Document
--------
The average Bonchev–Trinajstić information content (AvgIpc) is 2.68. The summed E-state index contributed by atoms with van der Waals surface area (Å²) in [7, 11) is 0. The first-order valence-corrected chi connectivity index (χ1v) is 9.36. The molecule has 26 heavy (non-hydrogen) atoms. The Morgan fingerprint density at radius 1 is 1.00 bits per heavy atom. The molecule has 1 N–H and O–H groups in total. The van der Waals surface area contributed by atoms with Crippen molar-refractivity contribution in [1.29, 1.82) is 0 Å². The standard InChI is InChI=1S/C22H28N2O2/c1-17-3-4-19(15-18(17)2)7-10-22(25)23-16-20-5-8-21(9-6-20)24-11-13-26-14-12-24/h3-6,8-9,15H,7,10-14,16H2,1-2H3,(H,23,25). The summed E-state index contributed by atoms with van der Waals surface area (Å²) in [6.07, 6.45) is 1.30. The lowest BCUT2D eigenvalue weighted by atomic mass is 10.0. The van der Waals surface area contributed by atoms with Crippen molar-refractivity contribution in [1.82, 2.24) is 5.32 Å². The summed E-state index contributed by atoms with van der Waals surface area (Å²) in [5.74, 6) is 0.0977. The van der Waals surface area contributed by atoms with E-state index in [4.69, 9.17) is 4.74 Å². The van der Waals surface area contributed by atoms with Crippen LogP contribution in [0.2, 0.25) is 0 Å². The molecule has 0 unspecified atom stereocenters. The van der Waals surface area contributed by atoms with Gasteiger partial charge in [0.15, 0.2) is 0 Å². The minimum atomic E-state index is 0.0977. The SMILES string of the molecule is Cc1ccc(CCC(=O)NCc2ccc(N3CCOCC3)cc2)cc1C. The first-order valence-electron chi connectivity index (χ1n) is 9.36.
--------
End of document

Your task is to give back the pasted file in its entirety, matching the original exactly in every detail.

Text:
The average Bonchev–Trinajstić information content (AvgIpc) is 2.68. The summed E-state index contributed by atoms with van der Waals surface area (Å²) in [7, 11) is 0. The first-order valence-corrected chi connectivity index (χ1v) is 9.36. The molecule has 26 heavy (non-hydrogen) atoms. The Morgan fingerprint density at radius 1 is 1.00 bits per heavy atom. The molecule has 1 N–H and O–H groups in total. The van der Waals surface area contributed by atoms with Crippen molar-refractivity contribution in [1.29, 1.82) is 0 Å². The standard InChI is InChI=1S/C22H28N2O2/c1-17-3-4-19(15-18(17)2)7-10-22(25)23-16-20-5-8-21(9-6-20)24-11-13-26-14-12-24/h3-6,8-9,15H,7,10-14,16H2,1-2H3,(H,23,25). The summed E-state index contributed by atoms with van der Waals surface area (Å²) in [6.07, 6.45) is 1.30. The lowest BCUT2D eigenvalue weighted by atomic mass is 10.0. The van der Waals surface area contributed by atoms with Crippen molar-refractivity contribution in [1.82, 2.24) is 5.32 Å². The summed E-state index contributed by atoms with van der Waals surface area (Å²) in [5.74, 6) is 0.0977. The van der Waals surface area contributed by atoms with E-state index in [4.69, 9.17) is 4.74 Å². The van der Waals surface area contributed by atoms with Crippen LogP contribution in [0.2, 0.25) is 0 Å². The molecule has 0 unspecified atom stereocenters. The van der Waals surface area contributed by atoms with Gasteiger partial charge in [0.15, 0.2) is 0 Å². The minimum atomic E-state index is 0.0977. The SMILES string of the molecule is Cc1ccc(CCC(=O)NCc2ccc(N3CCOCC3)cc2)cc1C. The first-order valence-electron chi connectivity index (χ1n) is 9.36.